Associate Professor Allan Blackman from the University of Otago is our in house chemist. He’ll be answering your questions about all things chemical so if you have something you’ve always wondered about email us here
I’m Dunedin-born-and-bred, and obtained my appreciation of chemistry in particular, and science in general, as a result of several inspirational teachers at North East Valley Normal, Dunedin North Intermediate, and Otago Boys’ High School. I obtained a B.Sc(Hons) degree and Ph.D at the University of Otago, and did Postdoctoral study at Indiana University, Bloomington, IN, USA. I have also spent time at the University of Minnesota, Minneapolis MN, USA (1 year), the University of Queensland, Brisbane, Australia (6 months) and Joseph Fourier University, Grenoble, France (6 months).
The work of an academic is broadly divided into three parts, namely teaching, research and administration/service. I teach at all levels from first year to postgraduate, in both lectures and laboratories. The lecture classes range in size from 15 to 550, while lab classes contain anywhere up to 36 students. My research is carried out predominantly by research students in my group, who are Ph.D, M.Sc or final year undergraduate students. I come up with research ideas which are then studied and amplified by my students. Results of these studies are published in international chemistry journals based predominantly in the USA or Europe.
Administration/service involves being on committees which assist the day-to-day running of the University, plus service to the community where possible.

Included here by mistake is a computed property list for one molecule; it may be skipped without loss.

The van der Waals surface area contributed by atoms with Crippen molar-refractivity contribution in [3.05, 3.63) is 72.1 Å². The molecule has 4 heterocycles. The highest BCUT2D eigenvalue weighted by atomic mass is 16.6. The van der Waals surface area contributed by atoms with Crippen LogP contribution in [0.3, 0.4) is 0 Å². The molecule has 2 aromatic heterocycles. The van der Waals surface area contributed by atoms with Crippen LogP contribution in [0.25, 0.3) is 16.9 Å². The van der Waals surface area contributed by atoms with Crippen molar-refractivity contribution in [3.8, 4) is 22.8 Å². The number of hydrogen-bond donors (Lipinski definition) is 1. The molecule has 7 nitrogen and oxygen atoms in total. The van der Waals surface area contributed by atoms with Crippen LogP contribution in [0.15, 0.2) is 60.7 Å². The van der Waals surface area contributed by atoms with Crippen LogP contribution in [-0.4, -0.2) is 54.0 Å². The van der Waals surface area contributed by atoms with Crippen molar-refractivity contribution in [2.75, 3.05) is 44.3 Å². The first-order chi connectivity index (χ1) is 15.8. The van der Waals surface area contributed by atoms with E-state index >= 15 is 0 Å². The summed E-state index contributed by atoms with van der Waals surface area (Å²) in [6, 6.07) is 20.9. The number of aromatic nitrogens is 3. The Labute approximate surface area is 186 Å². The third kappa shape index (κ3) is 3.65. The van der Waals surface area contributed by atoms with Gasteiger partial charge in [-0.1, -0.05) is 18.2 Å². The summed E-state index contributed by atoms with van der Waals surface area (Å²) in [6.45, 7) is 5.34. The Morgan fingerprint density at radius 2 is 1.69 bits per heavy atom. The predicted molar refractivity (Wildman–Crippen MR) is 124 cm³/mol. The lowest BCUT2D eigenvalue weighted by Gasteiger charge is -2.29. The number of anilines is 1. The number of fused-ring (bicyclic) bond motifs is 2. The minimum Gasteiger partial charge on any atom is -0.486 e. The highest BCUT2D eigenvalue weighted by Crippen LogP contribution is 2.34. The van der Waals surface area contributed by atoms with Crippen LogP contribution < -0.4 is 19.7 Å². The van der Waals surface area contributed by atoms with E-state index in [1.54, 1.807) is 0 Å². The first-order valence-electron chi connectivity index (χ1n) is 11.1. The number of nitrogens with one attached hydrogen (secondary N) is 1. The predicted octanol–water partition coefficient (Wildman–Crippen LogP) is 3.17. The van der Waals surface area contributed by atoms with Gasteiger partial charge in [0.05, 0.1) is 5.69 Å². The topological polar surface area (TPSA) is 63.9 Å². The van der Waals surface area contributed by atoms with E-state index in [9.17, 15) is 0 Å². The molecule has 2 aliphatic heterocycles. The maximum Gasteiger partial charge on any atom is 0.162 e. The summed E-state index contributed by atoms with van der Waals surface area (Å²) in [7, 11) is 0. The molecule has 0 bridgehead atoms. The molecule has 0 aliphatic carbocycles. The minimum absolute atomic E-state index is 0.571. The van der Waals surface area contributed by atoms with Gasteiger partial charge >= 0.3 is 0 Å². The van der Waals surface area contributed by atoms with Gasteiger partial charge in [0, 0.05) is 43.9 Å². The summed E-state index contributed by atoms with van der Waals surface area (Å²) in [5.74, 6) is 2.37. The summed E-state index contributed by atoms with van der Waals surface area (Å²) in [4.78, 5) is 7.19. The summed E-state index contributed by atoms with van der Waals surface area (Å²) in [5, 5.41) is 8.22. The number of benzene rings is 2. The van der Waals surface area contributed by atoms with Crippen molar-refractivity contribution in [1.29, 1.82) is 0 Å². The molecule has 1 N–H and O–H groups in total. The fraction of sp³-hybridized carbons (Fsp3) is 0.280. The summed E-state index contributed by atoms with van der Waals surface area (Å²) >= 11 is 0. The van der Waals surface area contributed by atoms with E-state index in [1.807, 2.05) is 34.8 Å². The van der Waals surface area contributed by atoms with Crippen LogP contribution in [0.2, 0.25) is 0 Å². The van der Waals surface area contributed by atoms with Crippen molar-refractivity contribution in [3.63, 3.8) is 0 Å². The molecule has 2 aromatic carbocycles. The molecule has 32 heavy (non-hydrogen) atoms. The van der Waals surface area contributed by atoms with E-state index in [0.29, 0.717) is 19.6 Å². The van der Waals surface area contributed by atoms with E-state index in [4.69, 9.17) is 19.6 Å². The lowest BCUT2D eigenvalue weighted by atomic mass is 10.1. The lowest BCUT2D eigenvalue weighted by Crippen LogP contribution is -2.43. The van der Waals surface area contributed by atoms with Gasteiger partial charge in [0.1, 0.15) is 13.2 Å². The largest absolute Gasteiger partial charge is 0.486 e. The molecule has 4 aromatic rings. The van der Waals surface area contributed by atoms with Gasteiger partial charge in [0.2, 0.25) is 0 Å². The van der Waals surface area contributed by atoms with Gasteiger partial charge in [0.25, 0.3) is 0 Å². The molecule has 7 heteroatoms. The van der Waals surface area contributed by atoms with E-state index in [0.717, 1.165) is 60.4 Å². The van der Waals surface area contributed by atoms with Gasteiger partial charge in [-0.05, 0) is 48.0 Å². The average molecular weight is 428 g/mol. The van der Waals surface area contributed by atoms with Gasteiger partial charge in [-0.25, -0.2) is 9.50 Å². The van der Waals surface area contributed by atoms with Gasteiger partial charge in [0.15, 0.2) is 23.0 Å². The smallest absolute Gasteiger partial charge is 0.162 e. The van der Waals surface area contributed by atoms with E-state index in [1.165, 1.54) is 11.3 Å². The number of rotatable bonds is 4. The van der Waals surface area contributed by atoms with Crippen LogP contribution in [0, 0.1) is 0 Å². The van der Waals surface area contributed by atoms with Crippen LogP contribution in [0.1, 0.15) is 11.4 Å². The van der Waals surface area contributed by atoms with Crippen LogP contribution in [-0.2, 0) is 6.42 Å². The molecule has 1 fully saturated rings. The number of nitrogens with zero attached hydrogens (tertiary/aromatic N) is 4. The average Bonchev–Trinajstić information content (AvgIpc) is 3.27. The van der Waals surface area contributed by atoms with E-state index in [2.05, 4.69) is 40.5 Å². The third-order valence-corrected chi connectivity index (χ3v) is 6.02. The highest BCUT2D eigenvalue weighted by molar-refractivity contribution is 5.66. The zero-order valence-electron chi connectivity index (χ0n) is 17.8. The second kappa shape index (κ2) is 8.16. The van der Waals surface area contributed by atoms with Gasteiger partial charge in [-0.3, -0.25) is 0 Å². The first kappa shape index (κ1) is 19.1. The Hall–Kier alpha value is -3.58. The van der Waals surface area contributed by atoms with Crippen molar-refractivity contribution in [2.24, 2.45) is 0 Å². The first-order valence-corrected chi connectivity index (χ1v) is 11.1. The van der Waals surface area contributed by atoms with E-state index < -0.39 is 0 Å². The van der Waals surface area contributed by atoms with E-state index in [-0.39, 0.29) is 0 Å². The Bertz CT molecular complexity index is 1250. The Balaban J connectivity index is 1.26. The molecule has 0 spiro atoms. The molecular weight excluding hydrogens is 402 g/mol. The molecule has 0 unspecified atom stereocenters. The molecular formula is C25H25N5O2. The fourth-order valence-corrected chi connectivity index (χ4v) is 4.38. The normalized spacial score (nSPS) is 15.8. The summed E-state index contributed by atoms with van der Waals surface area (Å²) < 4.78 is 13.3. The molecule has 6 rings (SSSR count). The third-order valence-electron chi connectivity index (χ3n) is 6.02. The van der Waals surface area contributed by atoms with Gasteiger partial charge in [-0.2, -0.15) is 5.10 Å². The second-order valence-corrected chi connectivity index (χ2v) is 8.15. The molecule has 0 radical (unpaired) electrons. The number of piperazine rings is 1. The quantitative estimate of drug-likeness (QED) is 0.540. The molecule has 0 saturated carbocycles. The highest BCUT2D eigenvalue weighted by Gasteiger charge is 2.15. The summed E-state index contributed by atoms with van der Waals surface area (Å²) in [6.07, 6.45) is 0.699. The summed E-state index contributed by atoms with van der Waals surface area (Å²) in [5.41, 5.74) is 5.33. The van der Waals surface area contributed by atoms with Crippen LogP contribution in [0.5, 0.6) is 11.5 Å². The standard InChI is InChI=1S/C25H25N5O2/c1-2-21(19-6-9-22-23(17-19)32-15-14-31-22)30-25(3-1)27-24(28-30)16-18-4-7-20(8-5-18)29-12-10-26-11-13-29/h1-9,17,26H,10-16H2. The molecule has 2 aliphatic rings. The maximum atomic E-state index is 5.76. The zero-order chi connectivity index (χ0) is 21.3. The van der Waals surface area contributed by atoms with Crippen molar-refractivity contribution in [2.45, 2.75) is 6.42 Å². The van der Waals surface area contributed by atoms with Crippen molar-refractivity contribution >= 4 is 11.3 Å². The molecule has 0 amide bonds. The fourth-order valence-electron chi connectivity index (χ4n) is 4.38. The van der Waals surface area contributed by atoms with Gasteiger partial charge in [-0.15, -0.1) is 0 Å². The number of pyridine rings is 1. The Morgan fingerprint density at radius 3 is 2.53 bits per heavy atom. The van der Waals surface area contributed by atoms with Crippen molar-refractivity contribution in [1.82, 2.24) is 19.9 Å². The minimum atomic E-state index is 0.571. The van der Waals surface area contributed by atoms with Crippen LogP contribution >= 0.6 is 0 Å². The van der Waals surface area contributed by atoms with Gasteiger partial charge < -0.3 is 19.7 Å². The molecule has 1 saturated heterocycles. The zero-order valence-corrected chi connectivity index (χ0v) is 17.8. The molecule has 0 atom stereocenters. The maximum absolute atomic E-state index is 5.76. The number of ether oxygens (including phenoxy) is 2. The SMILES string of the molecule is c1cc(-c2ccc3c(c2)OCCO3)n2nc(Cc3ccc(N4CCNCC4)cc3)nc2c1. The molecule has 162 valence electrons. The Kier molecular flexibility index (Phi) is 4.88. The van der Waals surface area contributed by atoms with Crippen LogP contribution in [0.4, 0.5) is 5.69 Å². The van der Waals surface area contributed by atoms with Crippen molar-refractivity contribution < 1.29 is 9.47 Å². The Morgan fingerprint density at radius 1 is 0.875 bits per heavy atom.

A typical day at work would consist of some teaching, either in a lecture or a laboratory, consultation with my students about their research, possibly working on writing a manuscript, and, if I’m really lucky, getting into the laboratory myself and doing some research.
I had generally been interested in Science from primary school, but I recall my 7th form (that’s Year 13 to you now) chemistry teacher really igniting my passion for the subject. And then, at University, I had my first opportunity to engage in chemistry research, and the rest is history …
Mention the word ‘chemistry’ to nearly anyone and they’ll generally come up with the response ‘that’s really hard’ or ‘I hated that at school’ or suchlike. The study of chemistry is the study of the stuff of which the universe is constructed, and you can’t get much more exciting than that! The thrill you get when you make a new molecule that has never existed on Earth before never diminishes. Being able to manipulate matter on an atomic scale and getting it to do what you want it to do is pretty cool.
If you are passionate about it the subject, which most scientists are, a career in science is incredibly satisfying – you go to work every day to do something you enjoy, which I’m not sure many people can truthfully say. The job prospects in Chemistry are excellent and our graduates go on to get jobs all around the world in a large number of different fields. And in my job, getting to teach and enthuse students about Chemistry is extremely rewarding.